Monday, October 10, 2005

U.S. cybersecurity due for FEMA-like calamity?

An article by Declan McCullagh and Anne Broache on CNET summarizes what many thoughtful observers have been saying for some time: Our critical infrastructure is just as vulnerable to cyber-attack as skyscrapers were to hijackers before 9/11. Many privately wonder why we have not already been attacked.
In the wake of Hurricane Katrina, the Federal Emergency Management Agency has been fending off charges of responding sluggishly to a disaster.

Is the cybersecurity division next?

Like FEMA, the U.S. government's cybersecurity functions were centralized under the Department of Homeland Security during the vast reshuffling that cobbled together 22 federal agencies three years ago.

Auditors had warned months before Hurricane Katrina that FEMA's internal procedures for handling people and equipment dispatched to disasters were lacking. In an unsettling parallel, government auditors have been saying that Homeland Security has failed to live up to its cybersecurity responsibilities and may be "unprepared" for emergencies.

"When you look at the events of Katrina, you kind of have to ask yourself the question, 'Are we ready?'" said Paul Kurtz, president of the Cyber Security Industry Alliance, a public policy and advocacy group. "Are we ready for a large-scale cyberdisruption or attack? I believe the answer is clearly no." ...

More so than FEMA, the department's cybersecurity functions have been plagued by a series of damning reports, accusations of bureaucratic bungling, and a rapid exodus of senior staff that's worrying experts and industry groups. The department is charged with developing a "comprehensive" plan for securing key Internet functions and "providing crisis management in response to attacks"--but it's been more visible through press releases such as one proclaiming October to be "National Cyber Security Awareness Month."

Probably the plainest indication of potential trouble has been the rapid turnover among cybersecurity officials...

"In the previous incarnation, DHS and the Homeland Security Council didn't really know what to do with cyber--it's been a deer-in-the-headlights experience for them," Lewis said. "It's not clear who's even in charge. When you look at all the different committees who assert they have a role in cybersecurity, it's about a dozen. Whenever you have 12 committees in charge, that means no one's in charge." ...

Even before Sept. 11, however, the federal government's cybersecurity efforts were being described as slipshod. In a blistering 108-page report released in early 2001, government auditors said the FBI's National Infrastructure Protection Center had become a bureaucratic backwater that was surprisingly ineffective in pursuing malicious hackers or devising a plan to shield the Internet from attacks...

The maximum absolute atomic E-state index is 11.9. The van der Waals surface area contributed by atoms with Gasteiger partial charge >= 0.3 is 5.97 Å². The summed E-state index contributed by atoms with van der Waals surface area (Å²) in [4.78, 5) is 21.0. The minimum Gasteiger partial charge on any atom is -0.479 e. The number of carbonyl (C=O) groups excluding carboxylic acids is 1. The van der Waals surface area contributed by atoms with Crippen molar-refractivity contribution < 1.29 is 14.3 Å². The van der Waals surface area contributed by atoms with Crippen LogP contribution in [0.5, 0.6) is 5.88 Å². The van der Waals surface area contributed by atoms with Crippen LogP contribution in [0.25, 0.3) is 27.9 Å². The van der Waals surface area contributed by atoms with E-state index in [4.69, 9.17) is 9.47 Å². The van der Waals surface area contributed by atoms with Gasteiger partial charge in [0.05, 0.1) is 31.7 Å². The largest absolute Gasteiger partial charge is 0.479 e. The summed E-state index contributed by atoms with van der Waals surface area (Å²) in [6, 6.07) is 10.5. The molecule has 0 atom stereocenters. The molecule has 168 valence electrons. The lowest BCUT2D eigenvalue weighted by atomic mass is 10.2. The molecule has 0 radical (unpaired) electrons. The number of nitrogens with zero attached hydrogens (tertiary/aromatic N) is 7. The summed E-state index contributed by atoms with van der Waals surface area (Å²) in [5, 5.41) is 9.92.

A May 2005 report by the Government Accountability Office warned that bot networks, criminal gangs, foreign intelligence services, spammers, spyware authors and terrorists were all "emerging" threats that "have been identified by the U.S. intelligence community and others." Even though Homeland Security has 13 responsibilities in this area, it "has not fully addressed any," the GAO said.

Other analyses have said the agency is plagued by incompatible computer systems, and another found that Homeland Security was woefully behind in terms of sharing computer security information with private companies...

But the right tools and funding have to be in place, too, said Ed Lazowska, a computer science professor at the University of Washington. He co-chaired the president's Information Technology Advisory Committee, which published a report in February that was critical of federal cybersecurity efforts.

"DHS has an appropriately large focus on weapons of mass destruction but an inappropriately small focus on critical infrastructure protection, and particularly on cybersecurity," Lazowska said in an e-mail interview.

The department is currently spending roughly $17 million of its $1.3 billion science-and-technology budget on cybersecurity, he said. His committee report calls for a $90 million increase in National Science Foundation funding for cybersecurity research and development.

Until then, Lazowska said, "the nation is applying Band-Aids, rather than developing the inherently more secure information technology that our nation requires."

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